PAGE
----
Ministry changes its show nightly; yesterday the band drew primarily from Psalm 69, 1988's Land of Rape and Honey and 1989's Mind Is a Terrible Thing to Taste, also tossing in the version of Black Sabbath's "Supernaut" that surfaced last year as a 1000 Homo DJs twelve-inch. The crowd ate it all up with relish; many in the audience appeared fairly well acquainted with even the newer Psalm 69 fare. On older songs like "Thieves," from The Mind Is a Terrible Thing to Taste, they had the timing down on every whip crack and drill-bit whine.
Coming after Ministry and Ice Cube, the Red Hot Chili Peppers have their work cut out for them; especially since they're still working out the bugs with newcomer Arik Marshall, who stepped in after former guitarist John Frusciante abruptly quit the band in May.
"It's a cosmically confusing, fucked-up situation to lose a family member like that," says Peppers vocalist Anthony Kiedis, "and we didn't want it to happen. Emotionally, it's very sad and disheartening. But that's what happened, and we had to carry on. That's what he wanted, and that's what we had to deal with."
Marshall, from the sound of things, won't have any trouble picking up the ball dropped by Frusciante. With only two Belgium shows with the band under his belt as a warm-up before the tour, he's slipped right into the Peppers' groove. The band's set, which kicks off with "Give It Away" and zigzags through Blood Sugar Sex Magik, Mother's Milk and The Uplift Mofo Party Plan, is a powerhouse affair shot through with the usual wacky touches, from the stage wear (Kiedis's pants last night bore the slogan Save our Ass, and Flea wasn't wearing any pants) to Flea's falsetto, singsong a cappella turns. Much of the show probably leaves the audience battling vertigo, thanks to a revolving black-and-white pinwheel set up behind drummer Chad Smith that looks like it could hypnotize Texas in seconds. There's only one way to top something like that – namely, to come out for your encore sporting a hard hat that shoots flames from the top of your head while you play "Crosstown Traffic." Yes, they did.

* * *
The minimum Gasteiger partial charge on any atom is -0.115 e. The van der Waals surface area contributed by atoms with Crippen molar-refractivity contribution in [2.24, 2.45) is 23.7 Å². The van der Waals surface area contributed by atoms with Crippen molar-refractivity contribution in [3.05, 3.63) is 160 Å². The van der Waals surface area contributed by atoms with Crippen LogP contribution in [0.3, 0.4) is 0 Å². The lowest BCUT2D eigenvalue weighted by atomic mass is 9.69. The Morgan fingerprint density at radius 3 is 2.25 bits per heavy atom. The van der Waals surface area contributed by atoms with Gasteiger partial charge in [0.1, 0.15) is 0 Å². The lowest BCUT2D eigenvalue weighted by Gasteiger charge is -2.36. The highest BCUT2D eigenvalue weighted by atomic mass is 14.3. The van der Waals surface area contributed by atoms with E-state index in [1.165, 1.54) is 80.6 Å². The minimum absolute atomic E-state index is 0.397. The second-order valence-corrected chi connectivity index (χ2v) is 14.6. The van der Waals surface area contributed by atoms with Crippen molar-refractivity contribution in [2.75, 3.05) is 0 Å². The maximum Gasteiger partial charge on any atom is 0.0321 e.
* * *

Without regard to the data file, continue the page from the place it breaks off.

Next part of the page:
It would've been tempting for the Peppers to bow out of Lollapalooza following Frusciante's departure – or at the very least allow the incident to put a pall on the proceedings. But it's clear that they'd rather concentrate on the positive aspects and just get on with it.
"There's great things about a tour like this," says Kiedis. "One of them is, we don't have to sound check, so we can get lots of rest. Another is that we get to make new friends, develop new musical relationships."
Whether he realizes it or not, Kiedis has just touched on the only real reason that any of the acts on the bill wanted to play Lollapalooza in the first place.
"I was standing between Ice-T And Ice Cube, and Perry Farrell was playing basketball right behind me," says Eddie Vedder. "When the fuck did I ever think that would happen?"
Two days into the tour and tenuous bonds are already forming. Last night, at the hotel where the bands are staying, Ministry and Boo-Yaa Tribe wrested the equipment away from the salsa band playing in the lounge and proceeded to systematically destroy the amps. Tonight, during the Chili Peppers' set, Boo-Yaa Tribe, Ice Cube and Ice-T came up for a jam. Ask the band members about it, and one right after another, they'll tell you that that is why they're really here.
"There's a real camaraderie amongst the bands and crew, the people who are putting on the show," says Kim Thayil.
Vedder concurs. "There may be media shit flying around, some band may hate some other band," he says. "But when it all comes down to it, and we all hang out together, we know we're all going through the same shit."
"The key to this tour working is groups coexisting," says old-timer Ice-T. "If you take one group on this tour and they're assholes, they won't make it. There can't be any outsiders. What I got out of it, more than just performing, was learning about the groups. I ended up being friends with Siouxsie and the Banshees and the Butthole Surfers; me and Henry Rollins are now like best friends. Now, Cube knows the guys in Ministry, he was hanging out with the guys from Pearl Jam. That's what this shit's about.
"Maybe that's why I came," he adds. "Being an alumni member of this thing, I wanted to see if it was gonna work, so I'd know there was a chance for it to happen next year. All these people are gonna be connected to this tour that way."
Is it just about music then? Jamming? Has Lollapalooza's change-the-world political vibe been lost in a blur of musical bonding and clever marketing? Was Perry Farrell talking to a brick wall yesterday when, at the close of his Porno for Pyros set, he told the crowd, "We will inherit this earth – it's ours . . . It's ours . . ."?
Farrell isn't denying that Lollapalooza has to some extent gone the way of Doc Martens and flannel shirts – mainstream. But he's not quite ready to see it as a plain old rock show.
"What Lollapalooza II has proved," Farrell says as the last of the fans are leaving Shoreline, "is that there is a serious market for a youth counterculture. That's the bad news. The good news is that these people will sooner or later be in positions of prominence, and we have taken them to school."
This story is from the September 17th, 1992 issue of Rolling Stone.6
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